Synthesis Report - Question 8

Climate Change 2001: Synthesis Report

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8.26 Approaches that exploit synergies between environmental policies and key national socio-economic objectives like growth and equity could help mitigate and reduce vulnerability to climate change, as well as promote sustainable development. Sustainable development is closely linked with the environmental, social, and economic components defining the status of each community. The interconnections among those elements of sustainable development are reflected in Figure 8-3, illustrating that important issues such as climate change, sustainability, poverty, and equity can be related to all three components. Just as climate policies can yield ancillary benefits that improve well-being, non-climate socio-economic policies may bring climate benefits. Utilizing such ancillary benefits would aid in making development more sustainable. Complex interactions among environmental, social, and economic challenges exist, and therefore none of these three types of problems can be resolved in isolation.

WGIII TAR Sections 1.3.4, 2.2.3, & 10.3.2, & DES GP
Figure 8-3: The vertices of the triangle represent the three major dimensions or domains of sustainable development: economic, social, and environmental. The economic domain is geared mainly towards improving human welfare, primarily through increases in the consumption of goods and services. The environmental domain focuses on protection of the integrity and resilience of ecological systems. The social domain emphasizes the strengthening of human relationships and achievement of individual and group aspirations. Examples of linkages between the three domains are shown along the sides of the triangle. Important issues such as climate change, poverty, equity, and sustainability lie within the triangle and interact with all three domains.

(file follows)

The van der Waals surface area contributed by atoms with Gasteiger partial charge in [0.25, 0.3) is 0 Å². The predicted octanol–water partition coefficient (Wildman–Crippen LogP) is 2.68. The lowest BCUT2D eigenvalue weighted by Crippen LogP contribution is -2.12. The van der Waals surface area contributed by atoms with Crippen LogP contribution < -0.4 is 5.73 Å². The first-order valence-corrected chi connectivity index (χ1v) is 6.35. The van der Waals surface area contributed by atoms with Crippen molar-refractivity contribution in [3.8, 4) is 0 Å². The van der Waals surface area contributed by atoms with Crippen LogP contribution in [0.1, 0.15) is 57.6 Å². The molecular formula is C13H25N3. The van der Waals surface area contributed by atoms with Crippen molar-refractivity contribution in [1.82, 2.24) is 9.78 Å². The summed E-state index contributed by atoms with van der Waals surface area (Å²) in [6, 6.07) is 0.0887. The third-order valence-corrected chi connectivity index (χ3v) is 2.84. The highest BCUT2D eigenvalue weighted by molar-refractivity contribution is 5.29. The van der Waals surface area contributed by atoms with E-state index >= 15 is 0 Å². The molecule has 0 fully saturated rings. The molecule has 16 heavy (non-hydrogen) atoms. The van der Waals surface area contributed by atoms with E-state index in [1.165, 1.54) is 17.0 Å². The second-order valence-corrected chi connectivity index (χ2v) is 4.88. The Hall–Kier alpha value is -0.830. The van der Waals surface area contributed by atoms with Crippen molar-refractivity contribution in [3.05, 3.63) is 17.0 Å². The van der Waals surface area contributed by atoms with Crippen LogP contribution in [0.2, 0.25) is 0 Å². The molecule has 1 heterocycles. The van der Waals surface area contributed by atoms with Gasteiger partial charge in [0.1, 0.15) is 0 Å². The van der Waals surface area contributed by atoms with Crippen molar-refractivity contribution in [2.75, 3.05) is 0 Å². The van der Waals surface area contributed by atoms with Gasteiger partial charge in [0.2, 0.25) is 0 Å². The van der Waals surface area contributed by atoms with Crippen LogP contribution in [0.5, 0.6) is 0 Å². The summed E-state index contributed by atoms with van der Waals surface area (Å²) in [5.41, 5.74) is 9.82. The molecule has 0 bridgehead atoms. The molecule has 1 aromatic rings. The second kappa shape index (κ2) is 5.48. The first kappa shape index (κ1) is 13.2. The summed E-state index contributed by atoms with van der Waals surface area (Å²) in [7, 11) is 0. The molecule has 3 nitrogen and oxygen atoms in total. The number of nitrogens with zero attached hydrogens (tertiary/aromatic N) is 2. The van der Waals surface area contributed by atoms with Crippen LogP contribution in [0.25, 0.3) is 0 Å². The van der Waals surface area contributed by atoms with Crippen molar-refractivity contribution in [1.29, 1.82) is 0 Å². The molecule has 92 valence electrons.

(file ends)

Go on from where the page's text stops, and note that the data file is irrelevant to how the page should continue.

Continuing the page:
Countries with limited economic resources, low levels of technology, poor information systems, inadequate infrastructure, unstable and weak institutions, and inequitable empowerment and access to resources are not only highly vulnerable to climate change but also to other environmental problems, and at the same time have limited capacity to adapt to these changing circumstances and/or mitigate them. The capacity of these countries to adapt and mitigate can be enhanced when climate policies are integrated with non-climate objectives of national policy development and turned into broad transition strategies to achieve the long-term social and technological changes required by both sustainable development and climate change mitigation.

WGII TAR Chapter 18 & WGIII TAR Sections 1.5.1, 2.4.4, 5.3, 10.3.2, & 10.3.4
8.28 A great deal of interaction exists among the environmental issues that multilateral environmental agreements address, and synergies can be exploited in their implementation. Global environmental problems are addressed in a range of individual conventions and agreements -- the Vienna Convention and its Montreal Protocol, the United Nations Framework Convention on Climate Change, the United Nations Convention on Biological Diversity, the United Nations Convention to Combat Desertification, and the United Nations Forum on Forests -- as well as a range of regional agreements, such as the Convention on Long-Range Transboundary Air Pollution. Table 8-3 provides a list of selected examples of such conventions and instruments. They may contain, inter alia, similar requirements concerning common shared or coordinated governmental and civil institutions to enact the general objectives -- for example, formulation of strategies and action plans as a framework for country-level implementation; collection of data and processing information and new and strengthened capacities for both human resources and institutional structures; and reporting obligations. Also they provide a framework within which synergies in scientific assessment can be utilized (see Box 8-1).
WGIII TAR Section 10.3.2

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